Thomas Jefferson Papers

Thomas Jefferson to Jean Guillaume Hyde de Neuville, 31 December 1811

To Jean Guillaume Hyde de Neuville

Monticello Dec. 31. 11.


An absence of 6. weeks from home has prevented my earlier acknolegement of your letter of Nov. 22. I am happy to learn from that that Madame1 d’Houdetot continues in life and health. there was no person in France from whom I recieved more civilities or for whom I entertained higher regard, and it would at all times be pleasing to me to shew my sense of it by services to those for whom she interests herself. your wishes therefore become mine, and I have communicated the case of your friend in a letter to the President. but if you could engage Colo Williams to recommend, it would be more than equal to all other recommendations. whatever he would desire in such a case would be done by the Secretary at war without further enquiry, and I think he would be readily disposed to comply with your wishes. I shall be happy if any aid I can give on this occasion may be useful to your friend or gratifying to yourself, and pray you to accept the assurance of my great esteem & respect

Th: Jefferson

PoC (DLC); at foot of text: “M. de Neufville”; endorsed by TJ.

Jean Guillaume Hyde de Neuville (1776–1857), later made a baron, was a French royalist and diplomat. He lived in exile in the United States, 1807–14, but kept informed of European events through his extensive contacts with other Bourbon sympathizers. After returning to France, Hyde de Neuville became a member of the Chamber of Deputies in 1815 and served as ambassador to the United States, 1816–22, and to Portugal, 1823–24. He visited Monticello late in 1818. Hyde de Neuville was again elected to the Chamber of Deputies in 1823. He was named Count of Bemposta in 1824 for his role in stopping a coup d’état in Portugal. Four years later Hyde de Neuville became minister of the French navy, retiring after the fall of the Bourbon monarchy in 1830 (DBF description begins Dictionnaire de biographie française, 1933– , 19 vols. description ends ; Françoise Watel, Jean-Guillaume Hyde de Neuville (1776–1857) Conspirateur et Diplomate [1997]; Hyde de Neuville to TJ, 22 Dec. 1807 [DLC], 3 Dec. 1818; TJ to James Madison, 31 Oct. 1812).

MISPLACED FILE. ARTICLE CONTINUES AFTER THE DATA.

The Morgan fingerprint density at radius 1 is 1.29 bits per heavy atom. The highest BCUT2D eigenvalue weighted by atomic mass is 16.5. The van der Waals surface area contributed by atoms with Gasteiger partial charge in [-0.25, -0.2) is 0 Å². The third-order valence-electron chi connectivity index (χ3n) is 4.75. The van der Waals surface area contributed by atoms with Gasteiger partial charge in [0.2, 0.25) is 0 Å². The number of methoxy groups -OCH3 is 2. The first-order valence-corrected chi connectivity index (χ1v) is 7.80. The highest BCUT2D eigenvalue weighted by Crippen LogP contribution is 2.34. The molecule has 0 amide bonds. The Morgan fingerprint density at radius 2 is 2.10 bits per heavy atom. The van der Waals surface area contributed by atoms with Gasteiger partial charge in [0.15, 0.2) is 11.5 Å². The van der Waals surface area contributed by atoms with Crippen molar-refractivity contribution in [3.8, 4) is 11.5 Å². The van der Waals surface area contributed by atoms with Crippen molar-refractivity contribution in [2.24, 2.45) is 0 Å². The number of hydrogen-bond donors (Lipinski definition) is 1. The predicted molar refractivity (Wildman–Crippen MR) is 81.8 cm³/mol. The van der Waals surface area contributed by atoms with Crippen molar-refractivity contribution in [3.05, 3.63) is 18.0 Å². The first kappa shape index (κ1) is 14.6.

Hyde de Neuville’s letter to TJ of nov. 22, not found, is recorded in SJL as received from New Brunswick on 22 Dec. 1811. TJ enclosed it to James Madison on 31 Dec. 1811. Hyde de Neuville was seeking an appointment to the United States Military Academy at West Point for Charles Despinville, the son of his friend and relation Charles, comte d’Espinville. The younger Despinville became a West Point cadet in July 1813, and he later rose from third to first lieutenant as an artillery officer in the United States Army, serving from 1817 to 1830 (Hyde de Neuville to TJ, 19 Oct. 1812; Heitman, U.S. Army description begins Francis B. Heitman, comp., Historical Register and Dictionary of the United States Army, 1903, 2 vols. description ends , 1:369; JEP description begins Journal of the Executive Proceedings of the Senate of the United States description ends , 3:103, 105, 108, 4:91 [18, 19 Dec. 1817, 14 Apr. 1830] ).

1Manuscript: “M.”

Index Entries

  • Despinville, Charles; and West Point appointment search
  • Espinville, Charles, comte d’; seeks West Point appointment for son search
  • Eustis, William; as secretary of war search
  • Houdetot, Elisabeth Françoise Sophie de La Live de Bellegarde, comtesse d’; and military appointment for C. Despinville search
  • Hyde de Neuville, Jean Guillaume; and military appointment for C. Despinville search
  • Hyde de Neuville, Jean Guillaume; identified search
  • Hyde de Neuville, Jean Guillaume; letters from accounted for search
  • Hyde de Neuville, Jean Guillaume; letters to search
  • Madison, James; and appointments search
  • New York (state); U.S. Military Academy (West Point) search
  • United States Military Academy (West Point, N.Y.); appointment to sought search
  • Williams, Jonathan; and recommendation for C. Despinville search